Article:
Bill Gates on Tuesday laughed off a conspiracy theory that suggests the Microsoft co-founder hatched an “evil plot” with Dr. Anthony Fauci to produce faulty vaccines and track Americans.
During an appearance on Trevor Noah’s podcast “What Now?” Gates suggested that the “wild” combination of the COVID-19 pandemic and social media had created “insane” and “stunning” discourse, some of which alleged the tech billionaire was engaged in a global scheme to harm the human population.
Noah asked Gates whether these negative opinions had changed his “appetite” or ability to engage in philanthropic efforts successfully.
Gates responded by telling a story about a woman who came up to him on the streets of Seattle and began accusing him of implanting a tracker inside her body.
“I looked at her, and I said, gosh, I really don’t need to track you; I’m sorry. Let me take the chip out of you,” Gates said as he and Noah erupted in laughter.
He then addressed conspiracy theories that Gates worked with Fauci on vaccines to depopulate the earth, keep tabs on citizens and alter their DNA. He also appeared to reference “The Real Anthony Fauci” by presidential candidate Robert F. Kennedy Jr.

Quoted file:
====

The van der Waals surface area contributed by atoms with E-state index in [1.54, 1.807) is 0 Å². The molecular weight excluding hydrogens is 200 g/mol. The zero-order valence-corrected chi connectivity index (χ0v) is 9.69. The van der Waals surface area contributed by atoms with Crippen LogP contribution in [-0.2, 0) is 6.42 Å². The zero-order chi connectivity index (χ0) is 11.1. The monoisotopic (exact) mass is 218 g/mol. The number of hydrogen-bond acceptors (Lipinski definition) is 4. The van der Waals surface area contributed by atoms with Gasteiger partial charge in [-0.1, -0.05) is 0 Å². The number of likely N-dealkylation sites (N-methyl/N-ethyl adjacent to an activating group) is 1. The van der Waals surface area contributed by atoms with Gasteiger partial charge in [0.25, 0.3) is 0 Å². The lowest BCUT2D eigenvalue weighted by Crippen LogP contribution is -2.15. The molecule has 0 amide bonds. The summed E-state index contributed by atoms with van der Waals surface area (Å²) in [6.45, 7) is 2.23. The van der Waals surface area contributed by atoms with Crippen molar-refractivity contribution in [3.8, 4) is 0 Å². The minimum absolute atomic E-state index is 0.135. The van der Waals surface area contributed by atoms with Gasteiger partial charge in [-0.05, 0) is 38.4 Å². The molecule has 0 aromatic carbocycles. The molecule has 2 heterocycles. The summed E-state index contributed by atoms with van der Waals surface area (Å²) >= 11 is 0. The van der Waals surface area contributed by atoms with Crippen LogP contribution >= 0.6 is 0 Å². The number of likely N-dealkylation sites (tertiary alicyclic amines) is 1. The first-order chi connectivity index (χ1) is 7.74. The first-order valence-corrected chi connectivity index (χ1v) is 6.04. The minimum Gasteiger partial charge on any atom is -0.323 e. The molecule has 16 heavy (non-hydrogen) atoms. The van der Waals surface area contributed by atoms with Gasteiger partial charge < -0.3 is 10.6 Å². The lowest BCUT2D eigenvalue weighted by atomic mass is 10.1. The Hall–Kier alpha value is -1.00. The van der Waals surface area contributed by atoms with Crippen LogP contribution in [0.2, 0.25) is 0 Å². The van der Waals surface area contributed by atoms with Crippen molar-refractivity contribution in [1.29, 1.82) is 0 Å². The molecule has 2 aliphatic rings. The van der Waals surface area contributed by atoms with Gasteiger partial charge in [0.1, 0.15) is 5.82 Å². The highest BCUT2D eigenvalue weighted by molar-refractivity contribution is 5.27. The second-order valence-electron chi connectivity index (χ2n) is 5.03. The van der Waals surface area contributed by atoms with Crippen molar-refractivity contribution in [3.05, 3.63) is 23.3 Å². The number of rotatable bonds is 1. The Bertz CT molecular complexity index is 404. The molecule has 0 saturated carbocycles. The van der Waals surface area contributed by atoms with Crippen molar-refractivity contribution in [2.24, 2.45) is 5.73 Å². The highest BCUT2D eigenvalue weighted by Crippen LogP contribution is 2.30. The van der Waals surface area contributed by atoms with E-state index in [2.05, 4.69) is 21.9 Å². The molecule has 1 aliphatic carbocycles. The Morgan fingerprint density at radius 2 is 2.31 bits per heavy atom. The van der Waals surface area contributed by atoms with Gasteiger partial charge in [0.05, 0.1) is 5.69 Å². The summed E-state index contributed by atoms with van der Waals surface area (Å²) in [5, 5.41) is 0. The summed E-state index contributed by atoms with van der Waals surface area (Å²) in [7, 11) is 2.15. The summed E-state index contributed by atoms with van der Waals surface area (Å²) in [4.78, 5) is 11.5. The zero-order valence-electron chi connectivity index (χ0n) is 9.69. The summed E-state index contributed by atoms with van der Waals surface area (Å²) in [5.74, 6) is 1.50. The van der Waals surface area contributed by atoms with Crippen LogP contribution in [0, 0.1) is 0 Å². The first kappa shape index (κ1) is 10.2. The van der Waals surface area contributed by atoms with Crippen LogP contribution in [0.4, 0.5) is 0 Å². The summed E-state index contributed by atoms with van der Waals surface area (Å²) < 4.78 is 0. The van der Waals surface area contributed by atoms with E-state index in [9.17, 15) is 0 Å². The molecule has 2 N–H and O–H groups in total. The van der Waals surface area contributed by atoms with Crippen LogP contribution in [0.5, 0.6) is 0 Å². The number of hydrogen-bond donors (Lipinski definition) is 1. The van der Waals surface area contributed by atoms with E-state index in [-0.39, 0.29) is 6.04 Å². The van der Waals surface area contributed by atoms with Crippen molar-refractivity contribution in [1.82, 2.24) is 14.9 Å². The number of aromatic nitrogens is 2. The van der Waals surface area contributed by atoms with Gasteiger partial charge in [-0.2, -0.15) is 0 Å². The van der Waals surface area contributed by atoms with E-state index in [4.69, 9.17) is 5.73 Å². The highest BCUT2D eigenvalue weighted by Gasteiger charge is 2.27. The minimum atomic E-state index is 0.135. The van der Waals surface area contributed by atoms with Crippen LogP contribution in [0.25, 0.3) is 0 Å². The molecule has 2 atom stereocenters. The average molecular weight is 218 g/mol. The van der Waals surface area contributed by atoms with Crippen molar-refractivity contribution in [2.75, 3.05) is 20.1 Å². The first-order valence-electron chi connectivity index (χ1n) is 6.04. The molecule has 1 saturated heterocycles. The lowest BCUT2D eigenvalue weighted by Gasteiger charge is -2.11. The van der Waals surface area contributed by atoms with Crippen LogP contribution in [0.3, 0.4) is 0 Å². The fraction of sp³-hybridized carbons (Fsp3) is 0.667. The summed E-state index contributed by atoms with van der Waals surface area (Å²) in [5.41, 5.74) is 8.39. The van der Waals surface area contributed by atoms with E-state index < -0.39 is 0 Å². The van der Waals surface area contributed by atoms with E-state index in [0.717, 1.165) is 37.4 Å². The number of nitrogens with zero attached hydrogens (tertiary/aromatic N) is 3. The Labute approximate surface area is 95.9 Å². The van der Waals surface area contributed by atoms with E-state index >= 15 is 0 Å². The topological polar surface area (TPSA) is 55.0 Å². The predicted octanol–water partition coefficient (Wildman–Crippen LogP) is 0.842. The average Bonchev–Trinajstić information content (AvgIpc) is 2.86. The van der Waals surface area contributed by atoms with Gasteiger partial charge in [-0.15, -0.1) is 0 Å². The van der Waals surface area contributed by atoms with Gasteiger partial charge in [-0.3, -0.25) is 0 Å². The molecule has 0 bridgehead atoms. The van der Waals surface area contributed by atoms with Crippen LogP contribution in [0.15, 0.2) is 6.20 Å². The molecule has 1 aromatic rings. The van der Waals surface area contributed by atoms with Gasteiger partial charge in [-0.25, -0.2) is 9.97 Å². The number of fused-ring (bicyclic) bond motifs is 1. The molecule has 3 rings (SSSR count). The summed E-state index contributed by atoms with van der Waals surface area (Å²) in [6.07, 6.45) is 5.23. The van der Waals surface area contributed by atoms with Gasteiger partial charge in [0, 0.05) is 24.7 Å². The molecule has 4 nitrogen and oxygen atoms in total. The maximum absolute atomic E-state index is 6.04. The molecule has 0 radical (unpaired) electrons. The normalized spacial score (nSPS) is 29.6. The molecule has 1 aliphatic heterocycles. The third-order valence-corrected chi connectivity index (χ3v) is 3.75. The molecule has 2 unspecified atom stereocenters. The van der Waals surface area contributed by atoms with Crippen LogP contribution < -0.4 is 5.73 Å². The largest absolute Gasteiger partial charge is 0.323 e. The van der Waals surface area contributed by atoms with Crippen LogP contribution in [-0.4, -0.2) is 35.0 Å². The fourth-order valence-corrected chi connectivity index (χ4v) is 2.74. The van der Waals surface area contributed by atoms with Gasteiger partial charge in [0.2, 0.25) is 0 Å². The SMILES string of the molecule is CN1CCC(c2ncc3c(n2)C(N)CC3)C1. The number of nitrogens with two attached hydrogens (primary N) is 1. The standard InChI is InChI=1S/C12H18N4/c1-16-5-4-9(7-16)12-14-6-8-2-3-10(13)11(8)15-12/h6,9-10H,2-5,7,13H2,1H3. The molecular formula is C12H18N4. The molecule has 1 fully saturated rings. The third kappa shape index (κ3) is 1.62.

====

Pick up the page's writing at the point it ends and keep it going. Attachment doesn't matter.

“The fact that a book that talks about Fauci and I having an evil plot, killing millions of children with vaccines—the fact that could sell so well, you know, was just another surprise to me about human nature and how having an oversimplistic explanation about what was going on or the motivations, that was kind of shocking,” Gates said.
He added that while he was not necessarily concerned about the attitude towards him personally, the attitude towards vaccines has been “damning.”
“Getting kids to take things like the measles vaccine is super important in many countries. You know, that’s the difference between life and death. So, the skepticism about vaccines or medicine is very high and that’s making our health work a lot harder,” Gates said.
Last May, Gates made similar comments in an interview with the BBC.
“You almost have to laugh because it’s so crazy,” Gates said of conspiracies levied against him.
Gates has repeatedly denied conspiracies related to vaccination in media interviews, but a May 2020 YouGov/Yahoo poll found that almost one in three U.S. adults believe the microchipping theory.
A year later, another YouGov poll found that one in five Americans believed the U.S. government was pushing COVID-19 vaccines to microchip people.
“I mean, do I really want to track people?” Gates said in the BBC interview. “I spend billions on vaccines; I don’t make money on vaccines. Vaccines save lives, they don’t cause death, so you have to say it’s a bit of a strange world where channels for that [theory] gain a lot of interest.”